Hillary Clinton does well among supporters of both Joe Biden and Bernie Sanders when it comes to second preferences
The Democratic contest for the party’s presidential nomination seems to have changed little in recent weeks. Former Secretary of State Hillary Clinton’s support remains below 50%, with Vermont Senator Bernie Sanders and Vice President Joe Biden running in second and third. But registered voters who identify as Democrats in the latest Economist/YouGov Poll haven’t really deserted Clinton: while as many choose Sanders and Biden together as support Clinton, should Biden not enter the race, or should Sanders drop out, Clinton would gain the most.
As talk of a possible Biden entry rose last month, Biden won support from many Democrats. But he hasn’t improved his position in the last two weeks, even though he is arguably the best liked of the Democrats among the public at large: 48% of all adults have a favorable view of Biden, with 37% unfavorable. Fewer have opinions of Sanders, though Americans are narrowly positive towards him (39% favorable, 33% not favorable). Since her re-entry into the political arena, Clinton still struggles with negative assessments from the public overall. In this week’s polls, as before, 42% of adults are favorable towards Clinton, while 52% are not.
But among Democrats, even those Democrats who favor her major opponents, Clinton has support. If Biden doesn’t enter the race, 60% of his current supporters say they would move to support Clinton. While just 45% of Sanders supporters say Clinton would be their second choice, that is still more Sanders voters as would favor Biden in that circumstance.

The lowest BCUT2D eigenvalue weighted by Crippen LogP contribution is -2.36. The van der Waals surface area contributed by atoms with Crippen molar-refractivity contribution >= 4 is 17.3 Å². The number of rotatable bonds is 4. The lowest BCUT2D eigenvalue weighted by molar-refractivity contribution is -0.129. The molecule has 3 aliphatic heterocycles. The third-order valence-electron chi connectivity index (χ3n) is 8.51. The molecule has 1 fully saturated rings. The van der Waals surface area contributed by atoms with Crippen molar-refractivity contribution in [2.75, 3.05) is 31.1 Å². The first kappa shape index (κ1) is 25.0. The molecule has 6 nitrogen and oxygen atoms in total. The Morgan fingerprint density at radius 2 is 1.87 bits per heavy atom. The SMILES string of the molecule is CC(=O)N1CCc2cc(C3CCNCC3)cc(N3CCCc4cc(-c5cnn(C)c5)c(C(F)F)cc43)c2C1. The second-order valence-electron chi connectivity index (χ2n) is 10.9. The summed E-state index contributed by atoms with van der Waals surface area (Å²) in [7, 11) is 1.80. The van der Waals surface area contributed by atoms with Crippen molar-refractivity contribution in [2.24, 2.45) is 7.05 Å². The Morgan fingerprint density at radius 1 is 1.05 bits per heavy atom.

As for the other three announced Democratic candidates, Lincoln Chafee, Martin O’Malley and Jim Webb, each registers at only 1% in this poll. But 5% would choose O’Malley as their second choice, more than select Chafee and Webb combined. O’Malley second choice support comes from both Clinton and Sanders voters.
Sanders’ voters are the most enthusiastic of the supporters of the three Democratic leaders. Eight in ten Sanders supporters say they would be enthusiastic if their candidate won the nomination, compared with less than seven in ten supporters of Biden and Clinton.
But when it comes right down to it, most Democrats still believe Hillary Clinton will wind up being their party’s nominee. And 85% of Democrats believe Clinton could win the November election if she were. Even a small majority of Republicans agree. Even more Republicans think Biden could win the fall election if he were nominated.